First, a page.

Monday, October 30, 2017

Salmon run in Lowville Park

Autumn's cold temperatures sends spawning salmon upstream from Lake Ontario into the rivers that flow throughout the GTA. In Lowville, which is part of north Burlington, the Bronte Creek flows through the area and crosses Guelph Line. Hard work by various parties like Trout Unlimited have helped to restock the river with fish and to remake the river bed to make it easier for the fish to battle their way upstream.
The fall run of Pacific Salmon (Chinook and Coho) typically happens between mid-August and November, peaking in mid-October, when the water flow increases and the temperatures start dropping to 14 degrees Celsius or less. The change in temperatures from the warm summer waters to cold waters foretelling the coming of winter. The fish swim against the current where they plan to lay their eggs in the gravel beds known as redd, resting in deeper pool areas during the hard run against the current and hiding from predators.
Salmon in the shallow rivers are no small creatures, Chinook can be more that three feet and get to be 25 lbs or more. The normal silver colouring of the salmon turns almost black during spawning season. Apparently most of the chinook salmon are 3 - 4 years old when they begin their journey to lay eggs at the same place they were born and only make the trip once, dying during the run or soon afterwards.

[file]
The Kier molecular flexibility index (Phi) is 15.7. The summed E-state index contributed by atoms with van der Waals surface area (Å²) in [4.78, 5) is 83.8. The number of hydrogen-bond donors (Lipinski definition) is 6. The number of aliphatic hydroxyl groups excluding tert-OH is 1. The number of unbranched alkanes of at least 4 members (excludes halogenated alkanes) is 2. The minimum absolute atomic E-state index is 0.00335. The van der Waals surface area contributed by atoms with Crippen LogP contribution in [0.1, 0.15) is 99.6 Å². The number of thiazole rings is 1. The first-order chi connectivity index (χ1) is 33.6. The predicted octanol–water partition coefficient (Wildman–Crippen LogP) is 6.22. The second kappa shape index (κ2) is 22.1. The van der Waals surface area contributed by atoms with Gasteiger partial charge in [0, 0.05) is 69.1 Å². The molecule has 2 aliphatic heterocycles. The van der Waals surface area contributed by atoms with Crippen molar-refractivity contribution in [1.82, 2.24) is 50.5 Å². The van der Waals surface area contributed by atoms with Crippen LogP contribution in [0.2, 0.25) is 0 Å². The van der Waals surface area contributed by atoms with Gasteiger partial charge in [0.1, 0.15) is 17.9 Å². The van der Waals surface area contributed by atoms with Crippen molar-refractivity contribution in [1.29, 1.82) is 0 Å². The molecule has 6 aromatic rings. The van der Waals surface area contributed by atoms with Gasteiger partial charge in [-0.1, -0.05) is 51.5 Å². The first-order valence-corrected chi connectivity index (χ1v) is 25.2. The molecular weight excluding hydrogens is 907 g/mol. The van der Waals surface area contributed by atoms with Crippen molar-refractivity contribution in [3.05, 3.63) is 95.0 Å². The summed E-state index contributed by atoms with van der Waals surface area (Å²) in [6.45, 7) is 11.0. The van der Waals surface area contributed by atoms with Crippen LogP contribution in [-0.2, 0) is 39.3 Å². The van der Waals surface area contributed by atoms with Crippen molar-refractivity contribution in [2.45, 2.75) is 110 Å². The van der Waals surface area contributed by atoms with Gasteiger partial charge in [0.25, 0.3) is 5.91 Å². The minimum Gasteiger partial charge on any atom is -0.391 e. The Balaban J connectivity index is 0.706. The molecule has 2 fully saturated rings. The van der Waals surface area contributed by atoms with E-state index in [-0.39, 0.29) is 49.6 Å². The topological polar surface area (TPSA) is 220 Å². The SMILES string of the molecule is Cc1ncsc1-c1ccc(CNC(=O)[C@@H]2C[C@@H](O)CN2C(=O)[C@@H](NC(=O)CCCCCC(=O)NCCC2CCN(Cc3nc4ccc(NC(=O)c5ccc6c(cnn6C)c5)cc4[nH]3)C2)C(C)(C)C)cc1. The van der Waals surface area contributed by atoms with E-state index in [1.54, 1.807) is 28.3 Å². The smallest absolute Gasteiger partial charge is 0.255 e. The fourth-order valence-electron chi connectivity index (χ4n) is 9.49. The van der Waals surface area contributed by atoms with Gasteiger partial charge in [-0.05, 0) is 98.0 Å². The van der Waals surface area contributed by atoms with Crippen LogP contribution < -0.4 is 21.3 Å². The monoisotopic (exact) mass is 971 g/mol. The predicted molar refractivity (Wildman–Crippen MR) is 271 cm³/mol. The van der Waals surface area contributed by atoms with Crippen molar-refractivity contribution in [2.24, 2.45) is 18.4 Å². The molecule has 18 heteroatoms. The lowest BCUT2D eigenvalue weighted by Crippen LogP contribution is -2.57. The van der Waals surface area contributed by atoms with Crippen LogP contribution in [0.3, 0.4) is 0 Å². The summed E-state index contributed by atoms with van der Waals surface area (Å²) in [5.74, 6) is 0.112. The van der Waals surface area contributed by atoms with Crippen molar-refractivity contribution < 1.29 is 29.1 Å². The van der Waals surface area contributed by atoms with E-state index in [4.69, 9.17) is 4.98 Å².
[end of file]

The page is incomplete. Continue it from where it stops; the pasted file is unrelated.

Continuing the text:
To make an adequate habitat for fish the river needs to have a combination of riffles, pools and runs. Riffles are areas of fast flow around rocks which cause a wavy and disturbed surface. Pools and deeper areas like those found at the outside of a bend while runs are smooth, slower moving parts of the creek. Salmon can make the difficult climb against the rushing water and even jump over large waterfalls, swimming thousands of kilometres as necessary to reach their spawning grounds.
Plus it was a good excuse to look for some more fall colours. See more foliage after the jump.

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